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dc.contributor.authorLau, Chun-Yue Geoffrey
dc.date.accessioned2018-07-12T17:34:34Z
dc.date.available2018-07-12T17:34:34Z
dc.date.issued2007
dc.identifier.citationSource: Dissertation Abstracts International, Volume: 68-08, Section: B, page: 5034.;Advisors: R. Suzanne Zukin.
dc.identifier.urihttp://gateway.proquest.com/openurl?url_ver=Z39.88-2004&rft_val_fmt=info:ofi/fmt:kev:mtx:dissertation&res_dat=xri:pqm&rft_dat=xri:pqdiss:3277174
dc.identifier.urihttps://hdl.handle.net/20.500.12202/921
dc.description.abstractThe N-methyl-D-aspartate receptor (NMDAR) is a glutamate-gated ion channel pivotal to synaptogenesis, synaptic remodeling and long-lasting changes in synaptic efficacy such as long-term potentiation (LTP). Protein kinase C (PKC) enhances NMDAR channel opening rate and promotes NMDAR delivery to the cell surface via SNARE-dependent exocytosis. Although the mechanisms of PKC potentiation are established, the molecular target of PKC is unclear. We show that synaptosomal-associated protein of 25 kDa (SNAP-25), a SNARE protein, is functionally relevant to PKC-dependent NMDAR insertion and identify serine residue-187 as the molecular target of PKC phosphorylation. Constitutively active PKC delivered via the patch pipette potentiated NMDA (but not AMPA) whole-cell currents in hippocampal neurons. Expression of mutant SNAP-25(S187A) or acute disruption of SNARE interactions by a blocking peptide abolished NMDAR potentiation. These findings identify SNAP-25 as the target of PKC phosphorylation critical to PKC-dependent incorporation of NMDARs and document a postsynaptic action of this major SNARE protein relevant to synaptic plasticity. Additionally, we show that Ca2+ permeability of NMDARs is under control of the cyclic AMP/protein kinase A (PKA) signaling cascade. PKA blockers reduced the relative fractional Ca2+ influx through NMDARs as determined by Ca2+-reversal potential shift analysis and a combination of electrical recording and Ca2+ influx measurements in hippocampal neurons. PKA regulation of NMDAR-mediated currents was subunit-specific in that the PKA inhibitor H-89 markedly depressed currents mediated by NR2B-containing NMDARs whereas it more modestly depressed NR2A currents. Mutant NR2B(S1166A), but not NR2B(S929A/S930A), attenuated the H-89 effect on NR2B currents, suggesting that Ser1166 in the NR2B C-terminus is a candidate site of PKA phosphorylation. Moreover, H-89 shifted the reversal potential of NMDAR current/voltage relationships mediated by NR2B(WT), but not NR2B(S1166A), receptors in the negative direction. In hippocampal slices, PKA blockers inhibited the NMDAR-mediated Ca 2+ rises in dendritic spines, with little effects on synaptic current. Consistently, PKA blockers depressed the early phase of LTP at Schaffer collateral-CA1 synapses. These data identify Ser1166 in NR2B as an important functional target of PKA phosphorylation and link PKA-dependent synaptic plasticity to Ca 2+ signaling in spines. Regulation of NMDAR-mediated signaling profoundly impacts on activity-dependent modulation of synaptic efficacy and gene expression.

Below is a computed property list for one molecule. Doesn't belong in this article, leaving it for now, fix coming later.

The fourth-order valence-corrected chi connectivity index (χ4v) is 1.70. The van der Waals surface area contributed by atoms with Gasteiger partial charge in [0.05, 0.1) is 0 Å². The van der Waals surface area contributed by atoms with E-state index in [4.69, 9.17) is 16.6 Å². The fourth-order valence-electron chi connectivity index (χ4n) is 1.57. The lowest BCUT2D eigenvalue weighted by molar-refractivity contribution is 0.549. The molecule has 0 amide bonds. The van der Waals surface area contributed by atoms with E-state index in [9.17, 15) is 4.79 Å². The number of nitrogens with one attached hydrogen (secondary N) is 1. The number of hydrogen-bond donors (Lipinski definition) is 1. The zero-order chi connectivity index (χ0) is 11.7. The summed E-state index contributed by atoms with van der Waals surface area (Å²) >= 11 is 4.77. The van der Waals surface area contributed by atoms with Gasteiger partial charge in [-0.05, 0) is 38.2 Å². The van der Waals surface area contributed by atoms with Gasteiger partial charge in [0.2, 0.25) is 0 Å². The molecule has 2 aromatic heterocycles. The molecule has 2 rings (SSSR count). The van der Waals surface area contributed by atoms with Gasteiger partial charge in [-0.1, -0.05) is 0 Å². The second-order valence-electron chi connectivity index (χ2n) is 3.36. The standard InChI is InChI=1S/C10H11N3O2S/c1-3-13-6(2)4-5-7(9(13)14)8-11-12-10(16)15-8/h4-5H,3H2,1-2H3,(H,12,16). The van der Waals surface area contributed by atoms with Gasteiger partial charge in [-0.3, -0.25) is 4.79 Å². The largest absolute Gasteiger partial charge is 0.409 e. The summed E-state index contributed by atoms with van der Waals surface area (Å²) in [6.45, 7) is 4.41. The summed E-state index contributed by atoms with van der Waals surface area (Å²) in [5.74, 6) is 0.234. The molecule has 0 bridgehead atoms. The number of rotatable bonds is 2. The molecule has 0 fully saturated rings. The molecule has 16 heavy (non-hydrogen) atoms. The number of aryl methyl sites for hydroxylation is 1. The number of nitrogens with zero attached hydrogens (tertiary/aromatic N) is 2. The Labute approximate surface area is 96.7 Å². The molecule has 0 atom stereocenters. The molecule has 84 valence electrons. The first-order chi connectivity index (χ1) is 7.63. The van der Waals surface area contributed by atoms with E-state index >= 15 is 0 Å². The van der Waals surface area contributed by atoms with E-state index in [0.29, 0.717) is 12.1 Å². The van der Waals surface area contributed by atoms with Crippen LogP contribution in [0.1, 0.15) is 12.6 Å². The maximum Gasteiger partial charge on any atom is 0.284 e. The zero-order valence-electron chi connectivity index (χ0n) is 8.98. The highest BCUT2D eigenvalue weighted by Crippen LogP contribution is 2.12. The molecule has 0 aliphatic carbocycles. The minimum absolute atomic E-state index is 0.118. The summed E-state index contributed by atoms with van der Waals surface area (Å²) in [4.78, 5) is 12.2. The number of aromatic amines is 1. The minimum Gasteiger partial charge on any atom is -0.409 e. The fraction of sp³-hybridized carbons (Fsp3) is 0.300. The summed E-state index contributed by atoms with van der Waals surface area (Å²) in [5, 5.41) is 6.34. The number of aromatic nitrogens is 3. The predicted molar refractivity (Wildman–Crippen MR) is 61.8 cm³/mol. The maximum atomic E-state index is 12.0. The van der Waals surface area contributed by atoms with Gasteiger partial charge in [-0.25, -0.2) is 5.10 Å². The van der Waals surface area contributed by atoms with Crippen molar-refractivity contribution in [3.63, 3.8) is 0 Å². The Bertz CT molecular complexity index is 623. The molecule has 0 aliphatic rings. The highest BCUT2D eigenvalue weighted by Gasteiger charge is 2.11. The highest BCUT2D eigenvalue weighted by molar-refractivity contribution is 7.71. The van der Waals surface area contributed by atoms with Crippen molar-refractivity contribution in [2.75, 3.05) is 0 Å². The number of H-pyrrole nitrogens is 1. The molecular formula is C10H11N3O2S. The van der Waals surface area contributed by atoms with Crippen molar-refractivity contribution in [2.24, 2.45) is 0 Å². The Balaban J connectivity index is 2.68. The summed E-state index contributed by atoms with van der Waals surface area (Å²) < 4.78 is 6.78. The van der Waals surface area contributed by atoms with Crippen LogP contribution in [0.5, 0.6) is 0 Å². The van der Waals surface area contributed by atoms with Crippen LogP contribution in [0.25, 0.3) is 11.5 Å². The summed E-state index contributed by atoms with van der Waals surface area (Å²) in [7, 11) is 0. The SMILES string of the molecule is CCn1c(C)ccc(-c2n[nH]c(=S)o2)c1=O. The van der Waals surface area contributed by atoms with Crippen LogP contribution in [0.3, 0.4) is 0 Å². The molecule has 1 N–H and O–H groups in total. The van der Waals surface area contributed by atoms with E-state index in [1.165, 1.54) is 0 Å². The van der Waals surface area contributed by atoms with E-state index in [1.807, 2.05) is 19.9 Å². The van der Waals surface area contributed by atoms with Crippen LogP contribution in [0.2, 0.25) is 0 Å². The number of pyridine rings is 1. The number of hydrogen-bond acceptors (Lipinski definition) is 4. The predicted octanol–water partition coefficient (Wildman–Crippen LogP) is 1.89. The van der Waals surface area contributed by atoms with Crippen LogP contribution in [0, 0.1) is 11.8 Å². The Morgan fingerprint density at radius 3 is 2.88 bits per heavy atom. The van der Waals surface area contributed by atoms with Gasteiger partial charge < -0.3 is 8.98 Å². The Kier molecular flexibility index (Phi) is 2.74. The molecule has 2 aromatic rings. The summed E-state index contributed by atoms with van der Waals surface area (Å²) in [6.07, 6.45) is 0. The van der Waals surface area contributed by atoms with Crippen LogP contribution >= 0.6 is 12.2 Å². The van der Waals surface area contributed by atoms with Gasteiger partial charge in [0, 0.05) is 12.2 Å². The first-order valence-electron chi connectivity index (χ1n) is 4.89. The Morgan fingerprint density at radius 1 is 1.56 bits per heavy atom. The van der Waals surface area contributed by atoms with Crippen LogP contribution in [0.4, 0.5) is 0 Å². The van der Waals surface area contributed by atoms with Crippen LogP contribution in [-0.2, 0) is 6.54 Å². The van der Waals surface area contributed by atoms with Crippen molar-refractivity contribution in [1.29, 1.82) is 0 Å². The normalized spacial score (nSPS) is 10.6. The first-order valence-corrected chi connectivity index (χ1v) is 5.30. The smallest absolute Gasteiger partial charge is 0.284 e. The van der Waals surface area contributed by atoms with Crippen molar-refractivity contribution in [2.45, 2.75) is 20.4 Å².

dc.publisherProQuest Dissertations & Theses
dc.subjectNeurosciences.
dc.titleRegulation of NMDA receptor trafficking and channel permeability by protein kinases
dc.typeDissertation


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